However, we are often enthralled by the here and now, and this is basically a 10-day window where teams can attempt to get better immediately. Think about it: The period to have discussions with free agents opens after the draft and the large majority of signings are completed by July 2 or 3.
We typically see trades during this same stretch, but not many happen once you get to mid-July and beyond.
There is a lot of pressure to make something happen if you’re, say, Toronto Maple Leafs GM Lou Lamoriello and shopping for a defenceman. The Canadiens, Oilers and Flames could use one, too.
Habs general manager Marc Bergevin conceded “I need help everywhere” and sounded a lot like a man who had been burning up the phone lines in recent days.
So here we are at hockey’s version of an industry-wide conference, with team executives, scouts, coaches, agents and reporters all descending on the same place. The official order of business is the draft itself – a life-changing day for many young men – but the focus could change quickly if the GMs have their way.
You get the sense that a lot of groundwork has already been laid on potential deals. Perhaps, when commissioner Gary Bettman steps behind the microphone on Friday night, he’ll have a few opportunities to utter his patented draft-night phrase.
“We have a trade to announce…”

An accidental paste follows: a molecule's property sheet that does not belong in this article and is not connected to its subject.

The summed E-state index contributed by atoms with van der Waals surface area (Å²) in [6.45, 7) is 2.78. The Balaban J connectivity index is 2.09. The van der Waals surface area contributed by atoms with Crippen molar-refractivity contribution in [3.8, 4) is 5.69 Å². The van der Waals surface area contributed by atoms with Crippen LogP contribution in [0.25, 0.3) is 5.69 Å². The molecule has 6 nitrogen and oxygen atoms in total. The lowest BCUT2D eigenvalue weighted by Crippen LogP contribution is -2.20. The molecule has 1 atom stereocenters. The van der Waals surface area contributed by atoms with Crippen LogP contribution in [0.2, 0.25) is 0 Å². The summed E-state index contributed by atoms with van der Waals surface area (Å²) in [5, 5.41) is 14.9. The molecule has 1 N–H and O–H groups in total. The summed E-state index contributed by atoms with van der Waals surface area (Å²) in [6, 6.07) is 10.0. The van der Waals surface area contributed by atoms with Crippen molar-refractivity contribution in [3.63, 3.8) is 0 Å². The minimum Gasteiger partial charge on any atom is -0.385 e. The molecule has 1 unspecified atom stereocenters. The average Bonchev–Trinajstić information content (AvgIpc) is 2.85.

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Elsewhere, Trois-Rivieres defeated Sussex County, 7-3, Quebec edged the Dominican Republic, 4-3 and New Jersey beat the Cuban National Team, 4-3.
TORONTO – Stop if you’ve read this before: The Toronto Raptors have drafted a high-character kid who works hard, wants to defend and has plenty of upside, athletically.
Several projections had six-foot-eight OG Anunoby having the potential to be a lottery pick before his sophomore season was derailed by a knee injury, limiting him to 16 games at Indiana.
He can run, jump, slide laterally with guards and play bigger than his height with his seven-foot-two wingspan, all must-haves in a league that is playing smaller and faster, and creating a need for wing players versatile enough to switch on to guards on the perimeter and sprint back to the rim to challenge drives from the weak side.
“He can switch one-through-five easily,” said Raptors head coach Dwane Casey, who called him a P.J. Tucker clone for his defensive acumen, high praise indeed.
What the Raptors didn’t do – at least for the moment – was trade the No. 23 pick in Thursday night’s NBA draft or move their incumbent big man, Jonas Valanciunas, along with it.
What they did get was at least some short-term comfort that none of their rivals at the top of the Eastern Conference significantly improved.
As the draft got underway multiple NBA teams told me that the Raptors were trying to drum up interest in Valanciunas and were willing to include their first-round pick as part of the package to grease the wheels of a trade.
It’s not so much a comment on the big Lithuanian who has been a steady producer through five seasons but reflects their plan to re-sign free-agent big Serge Ibaka to play centre, their belief Jakob Poeltl will be ready for a bigger role in his second season, but perhaps more than anything to need to find a way to avoid getting punished overly harshly by the league’s increasingly restrictive luxury taxes.